Let me summarize my arguments against Matt McCormick’s argument to this point. I will then quote his most recent full response and offer a final comment that engages his Salem argument.
So first off, where we’ve come so far. As I noted, the central issue was the issue of rational belief. In particular, is it possible for a Christian to believe rationally that God raised Jesus from the dead? McCormick aims to argue that it isn’t rational to believe this. To that end he dismisses appeals to proper basicality while charging that historical evidence fails to establish this thesis in a non-basic evidentialist way.
In my original post I responded in three ways. To begin with I pointed out that McCormick fails to represent the arguments of his Christian interlocutors accurately. This is significant because it means that he fails to appreciate the strength of the historical evidence for the resurrection. (For example, Matt completely ignores 1 Corinthians 15:3-8, an inexcusable omission.) And in failing to do that he has failed to provide an accurate comparison between the evidence for the resurrection and the Salem evidence for witches.
Next, I argued that McCormick’s depiction of the way that historians form hypotheses about the past lacks critical nuance. This creates big problems for Matt, for a person cannot offer a general comparison of the evidence for the resurrection and the evidence for the presence of witches in Salem without noting that people always assess this kind of evidence against a background set of beliefs. If a person believes, for example, that God exists but witches do not, then one will assess the evidence differently from a person who believes that neither God nor witches exist, or from a person who believes both God and witches exist. Unfortunately for McCormick, once we recognize that crucial fact, we must concede there can be no simplistic comparison between the rationality of belief in both cases. But this is fatal to the argument that Matt is proposing.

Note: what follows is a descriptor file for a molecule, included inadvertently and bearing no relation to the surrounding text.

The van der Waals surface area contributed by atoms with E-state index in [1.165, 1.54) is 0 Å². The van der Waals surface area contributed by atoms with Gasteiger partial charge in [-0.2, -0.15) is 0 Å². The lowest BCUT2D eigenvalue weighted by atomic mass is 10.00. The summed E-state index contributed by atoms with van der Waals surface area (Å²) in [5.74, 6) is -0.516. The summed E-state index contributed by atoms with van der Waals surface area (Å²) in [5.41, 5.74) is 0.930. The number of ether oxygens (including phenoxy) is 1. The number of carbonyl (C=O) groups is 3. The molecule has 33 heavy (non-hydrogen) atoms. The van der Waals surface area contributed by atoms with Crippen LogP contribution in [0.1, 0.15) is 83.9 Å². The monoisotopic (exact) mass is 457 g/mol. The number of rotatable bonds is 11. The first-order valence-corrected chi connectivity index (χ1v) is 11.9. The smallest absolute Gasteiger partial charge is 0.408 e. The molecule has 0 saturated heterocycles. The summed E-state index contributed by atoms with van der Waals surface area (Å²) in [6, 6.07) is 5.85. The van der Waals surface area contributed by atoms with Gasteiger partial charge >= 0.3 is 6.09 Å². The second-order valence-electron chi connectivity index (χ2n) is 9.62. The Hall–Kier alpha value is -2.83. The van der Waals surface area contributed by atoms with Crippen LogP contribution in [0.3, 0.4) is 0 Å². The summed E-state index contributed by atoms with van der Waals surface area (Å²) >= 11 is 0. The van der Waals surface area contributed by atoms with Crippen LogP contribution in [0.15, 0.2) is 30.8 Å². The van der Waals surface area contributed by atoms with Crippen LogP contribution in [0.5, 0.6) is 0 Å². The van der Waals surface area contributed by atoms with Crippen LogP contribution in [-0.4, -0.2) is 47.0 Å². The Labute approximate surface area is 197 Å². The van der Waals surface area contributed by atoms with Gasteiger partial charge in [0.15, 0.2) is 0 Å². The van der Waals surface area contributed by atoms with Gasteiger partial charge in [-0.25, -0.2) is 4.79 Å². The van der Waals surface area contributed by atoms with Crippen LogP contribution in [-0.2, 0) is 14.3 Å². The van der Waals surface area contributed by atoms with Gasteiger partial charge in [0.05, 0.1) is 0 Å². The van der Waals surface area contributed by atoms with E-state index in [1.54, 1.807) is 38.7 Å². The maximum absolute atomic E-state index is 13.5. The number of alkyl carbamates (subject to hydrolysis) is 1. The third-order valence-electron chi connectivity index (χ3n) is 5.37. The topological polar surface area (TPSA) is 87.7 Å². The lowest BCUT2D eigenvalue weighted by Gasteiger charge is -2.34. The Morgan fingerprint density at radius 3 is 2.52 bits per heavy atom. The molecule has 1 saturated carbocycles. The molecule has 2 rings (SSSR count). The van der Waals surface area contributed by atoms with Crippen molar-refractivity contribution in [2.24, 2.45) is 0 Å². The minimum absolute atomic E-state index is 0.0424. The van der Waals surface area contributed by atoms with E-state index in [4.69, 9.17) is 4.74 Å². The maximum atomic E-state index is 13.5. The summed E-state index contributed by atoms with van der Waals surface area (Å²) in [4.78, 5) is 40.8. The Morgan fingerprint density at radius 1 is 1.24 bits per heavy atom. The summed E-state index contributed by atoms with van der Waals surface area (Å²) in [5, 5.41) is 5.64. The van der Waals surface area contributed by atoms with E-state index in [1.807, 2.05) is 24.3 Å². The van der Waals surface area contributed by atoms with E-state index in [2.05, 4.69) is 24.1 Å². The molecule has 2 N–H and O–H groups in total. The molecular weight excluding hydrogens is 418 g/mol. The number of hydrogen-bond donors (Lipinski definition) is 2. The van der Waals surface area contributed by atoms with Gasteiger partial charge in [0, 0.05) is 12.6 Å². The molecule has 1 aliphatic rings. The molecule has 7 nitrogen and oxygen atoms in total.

Finally, I pointed out that McCormick’s evidentialist argument leaves unaddressed the way most Christians believe in the resurrection, namely through a basic doxastic process like testimony. His argument only deals with an evidentialist way of knowing and thus is irrelevant to most Christians.